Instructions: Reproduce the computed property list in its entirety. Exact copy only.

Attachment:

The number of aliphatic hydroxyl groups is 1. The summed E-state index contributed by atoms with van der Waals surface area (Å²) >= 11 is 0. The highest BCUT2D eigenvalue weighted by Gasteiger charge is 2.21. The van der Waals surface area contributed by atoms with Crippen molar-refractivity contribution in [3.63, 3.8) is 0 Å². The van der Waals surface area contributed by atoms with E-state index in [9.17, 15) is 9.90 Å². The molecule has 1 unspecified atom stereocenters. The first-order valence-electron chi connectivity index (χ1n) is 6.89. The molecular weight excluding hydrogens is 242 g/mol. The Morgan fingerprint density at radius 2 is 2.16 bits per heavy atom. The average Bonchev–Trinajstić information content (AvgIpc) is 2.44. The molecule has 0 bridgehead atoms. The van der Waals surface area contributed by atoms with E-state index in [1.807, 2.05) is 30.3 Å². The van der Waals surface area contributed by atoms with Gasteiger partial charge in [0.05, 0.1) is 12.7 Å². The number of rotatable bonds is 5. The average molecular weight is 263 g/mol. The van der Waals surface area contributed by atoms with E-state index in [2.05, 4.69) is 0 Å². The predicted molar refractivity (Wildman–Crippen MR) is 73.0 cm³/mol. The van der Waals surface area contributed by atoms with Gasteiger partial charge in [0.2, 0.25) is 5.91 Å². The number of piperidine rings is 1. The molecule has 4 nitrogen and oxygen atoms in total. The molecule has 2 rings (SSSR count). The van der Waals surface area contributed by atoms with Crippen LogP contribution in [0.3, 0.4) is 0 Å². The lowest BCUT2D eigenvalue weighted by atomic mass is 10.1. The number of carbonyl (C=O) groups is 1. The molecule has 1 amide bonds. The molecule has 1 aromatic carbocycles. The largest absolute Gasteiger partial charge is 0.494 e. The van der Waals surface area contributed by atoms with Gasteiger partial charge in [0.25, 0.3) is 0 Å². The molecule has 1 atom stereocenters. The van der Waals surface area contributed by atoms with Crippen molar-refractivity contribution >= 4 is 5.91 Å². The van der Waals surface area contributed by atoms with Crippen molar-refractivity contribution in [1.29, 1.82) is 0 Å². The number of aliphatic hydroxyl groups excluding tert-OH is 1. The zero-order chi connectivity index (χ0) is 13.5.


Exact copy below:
The number of aliphatic hydroxyl groups is 1. The summed E-state index contributed by atoms with van der Waals surface area (Å²) >= 11 is 0. The highest BCUT2D eigenvalue weighted by Gasteiger charge is 2.21. The van der Waals surface area contributed by atoms with Crippen molar-refractivity contribution in [3.63, 3.8) is 0 Å². The van der Waals surface area contributed by atoms with E-state index in [9.17, 15) is 9.90 Å². The molecule has 1 unspecified atom stereocenters. The first-order valence-electron chi connectivity index (χ1n) is 6.89. The molecular weight excluding hydrogens is 242 g/mol. The Morgan fingerprint density at radius 2 is 2.16 bits per heavy atom. The average Bonchev–Trinajstić information content (AvgIpc) is 2.44. The molecule has 0 bridgehead atoms. The van der Waals surface area contributed by atoms with E-state index in [1.807, 2.05) is 30.3 Å². The van der Waals surface area contributed by atoms with Gasteiger partial charge in [0.05, 0.1) is 12.7 Å². The number of rotatable bonds is 5. The average molecular weight is 263 g/mol. The van der Waals surface area contributed by atoms with E-state index in [2.05, 4.69) is 0 Å². The predicted molar refractivity (Wildman–Crippen MR) is 73.0 cm³/mol. The van der Waals surface area contributed by atoms with Gasteiger partial charge in [0.2, 0.25) is 5.91 Å². The number of piperidine rings is 1. The molecule has 4 nitrogen and oxygen atoms in total. The molecule has 2 rings (SSSR count). The van der Waals surface area contributed by atoms with Crippen LogP contribution in [0.3, 0.4) is 0 Å². The lowest BCUT2D eigenvalue weighted by atomic mass is 10.1. The number of carbonyl (C=O) groups is 1. The molecule has 1 amide bonds. The molecule has 1 aromatic carbocycles. The largest absolute Gasteiger partial charge is 0.494 e. The van der Waals surface area contributed by atoms with Gasteiger partial charge in [0.25, 0.3) is 0 Å². The molecule has 1 atom stereocenters. The van der Waals surface area contributed by atoms with Crippen molar-refractivity contribution >= 4 is 5.91 Å². The van der Waals surface area contributed by atoms with Crippen molar-refractivity contribution in [1.29, 1.82) is 0 Å². The number of aliphatic hydroxyl groups excluding tert-OH is 1. The zero-order chi connectivity index (χ0) is 13.5.